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    Correct on the screw in type having a built in ballast. Unfortunately this adds to the cost as you are paying for the ballast every time you buy the bulb. They do make compact fluorescent bulbs that fit into pin type fixtures which have separate ballasts. The drawback here is there are bunch of different bulbs and pin configurations that don't often match up. So you may be limited in bulb choice.

    Tony
    Is that a Nepenthes in your pocket or you just happy to see me?

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    Quote (Nicholas_Bostaph @ Sep. 09 2003,3:14)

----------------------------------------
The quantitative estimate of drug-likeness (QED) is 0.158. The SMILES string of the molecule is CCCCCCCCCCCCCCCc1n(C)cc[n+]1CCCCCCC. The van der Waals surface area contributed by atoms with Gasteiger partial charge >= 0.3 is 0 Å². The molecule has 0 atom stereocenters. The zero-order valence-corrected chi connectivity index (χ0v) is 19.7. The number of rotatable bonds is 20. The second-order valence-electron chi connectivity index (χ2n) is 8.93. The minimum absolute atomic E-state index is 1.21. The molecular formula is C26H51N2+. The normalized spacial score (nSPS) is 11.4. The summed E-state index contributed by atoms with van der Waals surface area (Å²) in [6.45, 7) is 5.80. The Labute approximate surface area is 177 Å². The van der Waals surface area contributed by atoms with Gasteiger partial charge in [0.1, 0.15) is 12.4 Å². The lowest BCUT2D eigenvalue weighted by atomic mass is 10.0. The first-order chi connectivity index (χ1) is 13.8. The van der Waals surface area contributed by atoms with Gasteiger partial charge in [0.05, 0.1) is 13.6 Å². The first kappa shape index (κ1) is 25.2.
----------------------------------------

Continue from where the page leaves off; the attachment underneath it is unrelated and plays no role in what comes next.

That's good info, but 2700 is far to close to the red end of the spectrum to be that usable for photosynthesis, which requires higher wavelengths. I should know, I tried one before researching [img]http://www.**********.com/iB_html/non-cgi/emoticons/tounge.gif[/img].

    [/QUOTE]

    I was reading a similar thread (should have checked it first really) and here a reply by Tony Paroubek

    It is in : Pet Flytrap Discussion Forums > General Discussion > Greenhouses, Terrariums and Bog Gardens > Fluorescents vs. compact fluorescents...

    http://www.**********.com/cgi-bin....7;t=239

    Group: Moderator
    Posts: 1698
    Joined: Oct. 2001

    Posted: Sep. 06 2003,12[img]http://www.**********.com/iB_html/non-cgi/emoticons/wow.gif[/img]2